Small business owners may use their personal vehicles for business driving. This is perfectly advisable from a cost-saving perspective, and it’s permissible for tax purposes too. The only catch: in order to deduct the cost of business driving, you need to substantiate business use of the vehicle. The tax rules are very strict on what this means. There’s a right way and a wrong way to do it.
Records must be contemporaneous
This means required information must be noted in a logbook, app, or other record at or near the time of each business trip in the vehicle. In one case, a contractor created his mileage record solely for use when he was audited; the notations weren’t made contemporaneously with the business use of his Mercedes. What’s more, his record was a calendar with minimal notations about business appointments; not good enough as you’ll see.
It’s not sufficient to just jot down the date and number of miles driven for business for tax substantiation purposes. The IRS says you need to note:
- The date
- The destination (city, town, or area)
- The business purpose
- The odometer reading at the start and finish of each trip (total miles for the trip)
- The expenses—type (e.g., oil, gas) and amount, unless the IRS standard mileage rate is used (explained below).
If you opt to deduct the IRS standard mileage rate instead of actual expenses, you still need to keep a record of all the information other than expenses. For 2022, the standard mileage rate is 58.5¢ per mile for business driving in the first half of the year and 62.5¢ per mile in the second half of the year. Again, using the standard mileage rate does not alleviate you from the requirement of recording all other information about each business trip.
Sampling for recordkeeping
Instead of recording information for every business trip in your vehicle, you can keep an adequate record for parts of a tax year and use that record to prove the amount of business use for the entire year. This is referred to as “sampling” and you must be able to show that the periods for which an adequate record is kept are representative of the use throughout the tax year. For example, you drive approximately the same number of miles for business each month throughout the year. If you keep detailed records for the first three months, you can extrapolate your mileage for the full year. Similarly, if you track mileage for the first week of every month, your weekly records can be used to show total business driving for the month.
The IRS gives this example: You use your car to visit the offices of clients, meet with suppliers and other subcontractors, and pick up and deliver items to clients. There is no other business use of the car, but you and your family use the car for personal purposes. You keep adequate records during the first week of each month that show that 75% of the use of the car is for business. Invoices and bills show that your business use continues at the same rate during the later weeks of each month. Your weekly records are representative of the use of the car each month and are sufficient evidence to support the percentage of business use for the year.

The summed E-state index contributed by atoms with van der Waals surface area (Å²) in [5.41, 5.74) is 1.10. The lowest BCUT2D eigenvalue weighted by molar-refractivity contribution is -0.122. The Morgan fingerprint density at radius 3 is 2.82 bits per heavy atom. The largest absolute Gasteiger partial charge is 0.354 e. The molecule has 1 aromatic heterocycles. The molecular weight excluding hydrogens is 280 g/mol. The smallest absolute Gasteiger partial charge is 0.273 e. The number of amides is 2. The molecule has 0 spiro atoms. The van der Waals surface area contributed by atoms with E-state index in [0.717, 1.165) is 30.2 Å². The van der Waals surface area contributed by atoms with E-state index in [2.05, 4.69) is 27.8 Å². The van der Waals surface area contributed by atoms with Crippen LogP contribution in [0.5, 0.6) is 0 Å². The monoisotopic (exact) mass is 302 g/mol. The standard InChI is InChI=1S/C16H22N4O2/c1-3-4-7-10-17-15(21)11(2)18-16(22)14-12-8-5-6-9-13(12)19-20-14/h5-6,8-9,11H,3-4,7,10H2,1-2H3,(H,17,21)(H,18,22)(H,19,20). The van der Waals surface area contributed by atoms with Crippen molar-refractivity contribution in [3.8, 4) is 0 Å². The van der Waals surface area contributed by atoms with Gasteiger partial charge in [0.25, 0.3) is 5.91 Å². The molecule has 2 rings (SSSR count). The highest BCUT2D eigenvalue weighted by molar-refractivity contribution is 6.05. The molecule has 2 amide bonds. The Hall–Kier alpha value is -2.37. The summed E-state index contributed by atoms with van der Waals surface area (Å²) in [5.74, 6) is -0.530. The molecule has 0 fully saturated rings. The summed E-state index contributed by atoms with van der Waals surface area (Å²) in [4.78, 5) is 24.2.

Documentary evidence for actual expenses
If you don’t use the standard mileage rate to figure your deduction for the cost of business driving and instead deduct your actual costs, you need to keep receipts, canceled checks, credit card statements, bills, or other documentary evidence of the cost of expenses related to business use. This is in addition to the mileage record and other information listed above.
Distinguish between business and personal driving
The cost of driving for personal purposes isn’t tax deductible. You can’t deduct the cost of commuting, which is a nondeductible personal expense. Track the miles starting from your office to any business-related location, such as seeing a customer or vendor, going to the bank or post office, or buying supplies. If your business is home-based, then travel from home to any business-related destination and back again count as a business trip.
Be sure to note that only self-employed individuals can deduct the cost of business driving. Owners of corporations who are employees can’t deduct their costs on their personal returns, but can arrange for reimbursement from their businesses using an accountable plan; this requires the same substantiation. Sure, it takes effort to maintain adequate records of business driving, but it’s worth it. Just figure that if you are a self-employed individual who drives 8,000 miles for business in 2022 (assuming the same miles each month) and you use the IRS standard mileage rate, you can deduct $4,840. That’s not nothing.
This article, “Substantiating Business Driving the Right Way” was first published on Small Business Trends